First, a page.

What was the genesis of this then? Why did Home Making become your first novel?

I certainly never intended to write a novel or never thought I was capable of writing a novel. My other work is very short. I write what would be called flash fiction. It was sort of an accident that I started writing this novel. I had written an earlier version of what became the Chloe section of the novel before scrapping it and re-writing it.

Then one morning I wrote what became the introduction of the novel and I realized the narratives were connected. Then I figured out I had something longer that I had to deal with. It was happenstance where the narrative called for what I initially thought.

Even structurally, the chapters are very short as well.

The brevity of it is what is natural to me. The structure has evolved overtime. Before I started working with my agent, the sections for characters were more distinct. I had the entire Chloe section, the entire Beau section, the entire Cybill section. When I started working with my agent, she suggested the current structure of interweaving the sections. It made it more coherent than what it was before. The book’s structure evolved, but it was always tight.

If Chloe was one of the first narratives you wrote for Home Making, when did Beau come into play?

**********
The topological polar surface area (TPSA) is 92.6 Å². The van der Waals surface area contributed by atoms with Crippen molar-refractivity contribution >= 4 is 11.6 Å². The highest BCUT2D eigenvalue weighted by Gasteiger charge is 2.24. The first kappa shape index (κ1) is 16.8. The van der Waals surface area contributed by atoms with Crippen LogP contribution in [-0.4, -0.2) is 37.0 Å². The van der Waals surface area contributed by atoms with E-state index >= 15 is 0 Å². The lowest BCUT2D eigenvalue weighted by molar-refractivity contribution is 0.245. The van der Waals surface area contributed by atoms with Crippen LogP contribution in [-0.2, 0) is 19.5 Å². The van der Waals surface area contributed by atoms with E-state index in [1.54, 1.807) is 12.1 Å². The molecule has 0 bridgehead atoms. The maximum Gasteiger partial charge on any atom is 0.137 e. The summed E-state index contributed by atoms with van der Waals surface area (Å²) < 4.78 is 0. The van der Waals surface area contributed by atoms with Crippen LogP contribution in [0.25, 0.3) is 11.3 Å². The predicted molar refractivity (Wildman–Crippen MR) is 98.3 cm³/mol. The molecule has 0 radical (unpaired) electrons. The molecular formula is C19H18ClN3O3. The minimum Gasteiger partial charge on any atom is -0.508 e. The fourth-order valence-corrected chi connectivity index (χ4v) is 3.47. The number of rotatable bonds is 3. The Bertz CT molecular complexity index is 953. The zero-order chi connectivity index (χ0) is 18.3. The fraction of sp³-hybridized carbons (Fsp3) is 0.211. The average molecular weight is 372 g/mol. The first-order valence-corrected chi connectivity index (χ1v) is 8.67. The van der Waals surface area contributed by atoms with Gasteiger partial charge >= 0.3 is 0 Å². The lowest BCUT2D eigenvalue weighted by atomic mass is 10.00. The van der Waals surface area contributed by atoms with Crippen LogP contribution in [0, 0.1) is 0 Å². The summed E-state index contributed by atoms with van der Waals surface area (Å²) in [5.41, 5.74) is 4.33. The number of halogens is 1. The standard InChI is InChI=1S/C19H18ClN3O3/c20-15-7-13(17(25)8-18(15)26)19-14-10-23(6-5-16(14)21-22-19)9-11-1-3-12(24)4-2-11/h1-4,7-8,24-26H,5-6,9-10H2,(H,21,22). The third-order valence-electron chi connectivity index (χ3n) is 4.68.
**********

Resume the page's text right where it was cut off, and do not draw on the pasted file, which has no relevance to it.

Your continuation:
Later in the process. He was the last character I wrote. He was initially a peripheral character. When I restructured the book with these longer first-person sections, I thought he was a central counterbalance to the family unit I had with Chloe and Cybil. His section is probably my favorite.

Why is it your favorite?

I think that the other characters, in some way, I adapted indirectly from real life situations. Beau was invented whole-cloth but feels real to me in a way the others don’t. He is distinct and mysterious to me in a way the others don’t feel because I know them so well. I know him as the writer of him, but I am so curious about him

Earlier you mentioned you write slow because you’re a perfectionist. What is your writing habit then?